With all the attention paid to the Idle No More movement and the off-again on-again talks between some native chiefs and the Prime Minister, one basic fact about Aboriginal life in Canada has been forgotten: Most aboriginals do not live on reserve and seem to be better for it.
That’s an important fact that should be part of any debate about how to improve the living standards of Aboriginal Canadians.
Their general plight is already well-known: When compared to other Canadians, Statistics Canada data shows that proportionately fewer Aboriginal Canadians finish high school and of those that do, a smaller proportion will obtain post-secondary education. Also, Aboriginals are less likely to be in the labour force, they will face higher unemployment rates, and their median earnings are less. They are thus more dependent on government transfers when compared with non-Aboriginal Canadians.
However, what is less often articulated in much detail is how those Aboriginals off-reserve fare better than those Aboriginals on-reserve.
To see what I mean, some background is necessary to put that claim in context.
According to Statistics Canada, for census purposes, “Aboriginal identity” refers to people who self-identify as belonging to one or more of the following Aboriginal groups: North American Indian, Métis or Inuit. According to the 2006 census (the 2011 results are not yet available) 1,172,790 Canadians placed themselves in one of those three groups or some combination thereof.
Here’s the thing: of those almost 1.2 million Aboriginals, just 308,490 live on reserve, or barely more than 26 per cent. Thus, fully 74 per cent of Canadians who self-identify as Aboriginals do not live on reserve.
Yes, populations on reserves have increased, partly because the population of self-identified “North American Indians” is growing. But as the statistics show, a greater proportion of that category of Canadians lived off-reserve in 2006 when compared to 2001. In other words, the off reserve population is growing faster than the population on reserve.
Looking more closely, the Aboriginals most likely to live on reserve are “North American Indians” or First Nations in more common parlance. Of that group, 300,755 out of 698,025 live on-reserve, or 43 per cent (again, as of the 2006 census).
In other words, 57 per cent of Indians/First Nations people do not live on reserve. And that’s up from 55 per cent who lived off-reserve, as of the 2001 census.
A caveat: Census data differs from that recorded by the department of Aboriginal Affairs for reasons not germane here. But Aboriginal Affairs data shows a similar pattern in its 1983 to 2010 tracking: a growth in the number of people on reserves but a decline in the proportion of registered Indians on reserve.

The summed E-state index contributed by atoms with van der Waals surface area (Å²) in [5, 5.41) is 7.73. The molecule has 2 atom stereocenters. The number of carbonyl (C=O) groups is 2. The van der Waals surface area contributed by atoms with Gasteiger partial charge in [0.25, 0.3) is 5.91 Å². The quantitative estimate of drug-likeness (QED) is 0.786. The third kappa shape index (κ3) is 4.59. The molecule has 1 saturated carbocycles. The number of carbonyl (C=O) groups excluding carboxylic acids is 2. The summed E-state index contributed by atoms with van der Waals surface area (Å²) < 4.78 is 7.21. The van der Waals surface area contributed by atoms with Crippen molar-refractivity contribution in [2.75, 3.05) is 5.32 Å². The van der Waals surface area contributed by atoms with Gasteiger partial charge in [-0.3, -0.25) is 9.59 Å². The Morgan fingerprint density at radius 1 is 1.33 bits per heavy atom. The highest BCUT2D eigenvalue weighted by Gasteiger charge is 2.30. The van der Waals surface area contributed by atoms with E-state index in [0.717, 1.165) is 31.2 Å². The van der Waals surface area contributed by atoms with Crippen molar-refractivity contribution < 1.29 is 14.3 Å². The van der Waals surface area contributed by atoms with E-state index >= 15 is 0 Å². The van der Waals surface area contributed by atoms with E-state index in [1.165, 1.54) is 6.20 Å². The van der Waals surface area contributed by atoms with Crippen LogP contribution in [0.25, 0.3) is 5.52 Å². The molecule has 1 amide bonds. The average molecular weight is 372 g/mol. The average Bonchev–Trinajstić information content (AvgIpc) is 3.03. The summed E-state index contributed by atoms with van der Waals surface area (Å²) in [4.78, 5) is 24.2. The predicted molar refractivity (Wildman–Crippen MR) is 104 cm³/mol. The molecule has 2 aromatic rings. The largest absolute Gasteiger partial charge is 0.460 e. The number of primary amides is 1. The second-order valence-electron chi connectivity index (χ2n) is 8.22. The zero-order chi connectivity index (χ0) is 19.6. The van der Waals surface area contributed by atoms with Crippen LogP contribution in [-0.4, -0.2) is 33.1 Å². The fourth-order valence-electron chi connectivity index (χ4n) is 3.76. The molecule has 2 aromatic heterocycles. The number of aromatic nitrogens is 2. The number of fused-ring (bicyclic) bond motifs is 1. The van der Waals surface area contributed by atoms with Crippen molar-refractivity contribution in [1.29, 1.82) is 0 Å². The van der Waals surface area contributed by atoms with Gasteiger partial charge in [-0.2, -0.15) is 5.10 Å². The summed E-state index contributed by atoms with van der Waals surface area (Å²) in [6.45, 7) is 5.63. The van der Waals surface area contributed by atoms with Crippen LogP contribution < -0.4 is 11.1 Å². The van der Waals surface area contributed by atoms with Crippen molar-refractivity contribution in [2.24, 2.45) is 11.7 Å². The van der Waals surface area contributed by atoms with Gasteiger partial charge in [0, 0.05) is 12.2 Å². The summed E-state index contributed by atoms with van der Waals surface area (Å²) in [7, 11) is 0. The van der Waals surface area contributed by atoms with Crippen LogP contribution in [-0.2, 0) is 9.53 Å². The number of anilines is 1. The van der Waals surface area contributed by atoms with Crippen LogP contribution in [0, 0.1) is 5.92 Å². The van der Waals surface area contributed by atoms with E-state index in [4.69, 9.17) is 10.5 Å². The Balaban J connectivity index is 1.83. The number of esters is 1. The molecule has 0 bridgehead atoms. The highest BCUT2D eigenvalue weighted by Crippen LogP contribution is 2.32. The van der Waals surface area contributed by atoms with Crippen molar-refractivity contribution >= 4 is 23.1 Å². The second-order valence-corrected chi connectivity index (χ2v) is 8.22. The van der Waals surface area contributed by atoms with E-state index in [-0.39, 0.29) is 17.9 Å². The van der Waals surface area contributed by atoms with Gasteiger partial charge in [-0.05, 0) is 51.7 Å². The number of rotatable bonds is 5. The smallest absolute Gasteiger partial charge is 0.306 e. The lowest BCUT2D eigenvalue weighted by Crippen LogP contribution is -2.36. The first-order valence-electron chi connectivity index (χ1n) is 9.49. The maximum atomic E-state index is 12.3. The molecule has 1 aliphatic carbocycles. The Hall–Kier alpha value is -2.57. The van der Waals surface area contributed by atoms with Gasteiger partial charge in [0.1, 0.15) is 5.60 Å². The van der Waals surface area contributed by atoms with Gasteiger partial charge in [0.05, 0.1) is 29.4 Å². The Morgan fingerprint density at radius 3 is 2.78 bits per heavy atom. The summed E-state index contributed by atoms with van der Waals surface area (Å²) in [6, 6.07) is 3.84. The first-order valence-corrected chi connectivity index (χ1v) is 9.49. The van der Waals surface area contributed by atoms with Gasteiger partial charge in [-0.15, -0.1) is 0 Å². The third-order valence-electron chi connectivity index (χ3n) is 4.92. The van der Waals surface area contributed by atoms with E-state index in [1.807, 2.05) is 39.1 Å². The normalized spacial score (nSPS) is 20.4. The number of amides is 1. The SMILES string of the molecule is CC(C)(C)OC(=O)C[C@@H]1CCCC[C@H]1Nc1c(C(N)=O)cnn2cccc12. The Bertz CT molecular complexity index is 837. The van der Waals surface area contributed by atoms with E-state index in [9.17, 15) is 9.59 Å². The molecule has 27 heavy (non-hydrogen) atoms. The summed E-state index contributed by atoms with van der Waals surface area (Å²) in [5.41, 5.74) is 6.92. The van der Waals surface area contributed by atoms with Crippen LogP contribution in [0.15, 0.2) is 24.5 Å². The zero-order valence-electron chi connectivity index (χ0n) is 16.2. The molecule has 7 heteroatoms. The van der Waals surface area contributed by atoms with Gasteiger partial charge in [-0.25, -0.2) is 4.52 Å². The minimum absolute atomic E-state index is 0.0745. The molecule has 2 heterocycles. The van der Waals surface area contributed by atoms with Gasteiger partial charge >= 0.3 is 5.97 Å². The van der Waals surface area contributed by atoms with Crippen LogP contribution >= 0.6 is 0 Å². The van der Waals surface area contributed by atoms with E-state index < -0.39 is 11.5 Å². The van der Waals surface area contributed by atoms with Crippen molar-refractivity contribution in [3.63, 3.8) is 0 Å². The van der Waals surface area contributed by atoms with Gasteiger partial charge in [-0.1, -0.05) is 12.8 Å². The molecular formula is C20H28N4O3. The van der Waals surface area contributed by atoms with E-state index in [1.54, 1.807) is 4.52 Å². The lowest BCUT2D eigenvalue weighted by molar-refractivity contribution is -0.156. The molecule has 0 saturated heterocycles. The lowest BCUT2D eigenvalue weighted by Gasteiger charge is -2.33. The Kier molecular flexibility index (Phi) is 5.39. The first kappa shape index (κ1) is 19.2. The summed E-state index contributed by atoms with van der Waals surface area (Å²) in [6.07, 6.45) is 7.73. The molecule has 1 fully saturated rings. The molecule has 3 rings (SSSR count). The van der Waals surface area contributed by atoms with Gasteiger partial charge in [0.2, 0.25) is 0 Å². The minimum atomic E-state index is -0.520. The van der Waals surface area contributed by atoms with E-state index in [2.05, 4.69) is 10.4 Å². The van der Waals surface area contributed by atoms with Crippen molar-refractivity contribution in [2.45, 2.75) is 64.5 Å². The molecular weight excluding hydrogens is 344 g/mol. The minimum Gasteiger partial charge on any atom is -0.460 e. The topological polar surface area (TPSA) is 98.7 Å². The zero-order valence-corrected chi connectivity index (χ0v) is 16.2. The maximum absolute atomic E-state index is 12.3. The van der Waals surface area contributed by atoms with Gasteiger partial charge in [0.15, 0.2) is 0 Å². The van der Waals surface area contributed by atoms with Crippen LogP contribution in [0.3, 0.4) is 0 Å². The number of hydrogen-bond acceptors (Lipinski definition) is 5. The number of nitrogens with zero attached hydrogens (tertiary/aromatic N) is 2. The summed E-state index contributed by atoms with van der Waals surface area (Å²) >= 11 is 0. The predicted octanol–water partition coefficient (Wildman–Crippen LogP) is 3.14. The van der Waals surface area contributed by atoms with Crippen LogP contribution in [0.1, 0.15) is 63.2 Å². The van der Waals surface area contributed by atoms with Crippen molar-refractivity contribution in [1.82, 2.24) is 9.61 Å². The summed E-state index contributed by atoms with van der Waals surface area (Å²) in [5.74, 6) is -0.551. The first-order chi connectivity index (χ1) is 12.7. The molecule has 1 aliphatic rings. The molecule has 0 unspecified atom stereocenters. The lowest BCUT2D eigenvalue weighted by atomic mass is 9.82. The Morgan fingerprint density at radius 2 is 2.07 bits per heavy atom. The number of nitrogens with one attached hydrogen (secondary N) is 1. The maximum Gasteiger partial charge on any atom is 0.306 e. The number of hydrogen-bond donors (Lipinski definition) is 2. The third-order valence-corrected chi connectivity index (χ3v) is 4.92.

So why does all this matter? Because additional data from Statistics Canada reveals that those most likely to live on-reserves (the “North American Indian” category), have lower median incomes compared to other Aboriginals.
For example, according to the 2006 census, for all Aboriginals grouped together (whether on or off-reserve), the median earnings figure for someone who worked full-time was $36,944.
But what is revealing is how that Aboriginal category breaks down. Inuit had the highest median income at $44,440 with Metis next at $39,784. Indian/First Nations people (combining on-reserve and off-reserve) had a median income of just $34,209.
Remember, all of the foregoing statistics are for those who worked full-time all year.
Now break the “Indian” category down even further between those on-reserve and those off-reserve.
On-reserve Indians had a median income of $29,014. In contrast, off-reserve Indians had a median income of $37,477. In other words, First Nations people/Indians who live off-reserve have a median income that is almost $8,500 higher than their counterparts on-reserve.
It’s no secret as to why many reserves and the inhabitants thereon suffer: many are far from large urban centres. Most reserves are also not yet designed to foment any sort of property rights for inhabitants.
The combination of remoteness and anti-wealth creating collective structures (to say nothing of the politicization of reserve spending) means many reserves thus lack the economic, educational and career opportunities that accompany living near a major centre.
As native and non-native politicians alike ponder what to do about aboriginal policy, they should keep in mind this simple fact: For most of Canada’s Aboriginal population, life is better away from the reserve. That might explain why a majority of Aboriginal Canadians, including a majority of North American Indians, choose not to live on reserves.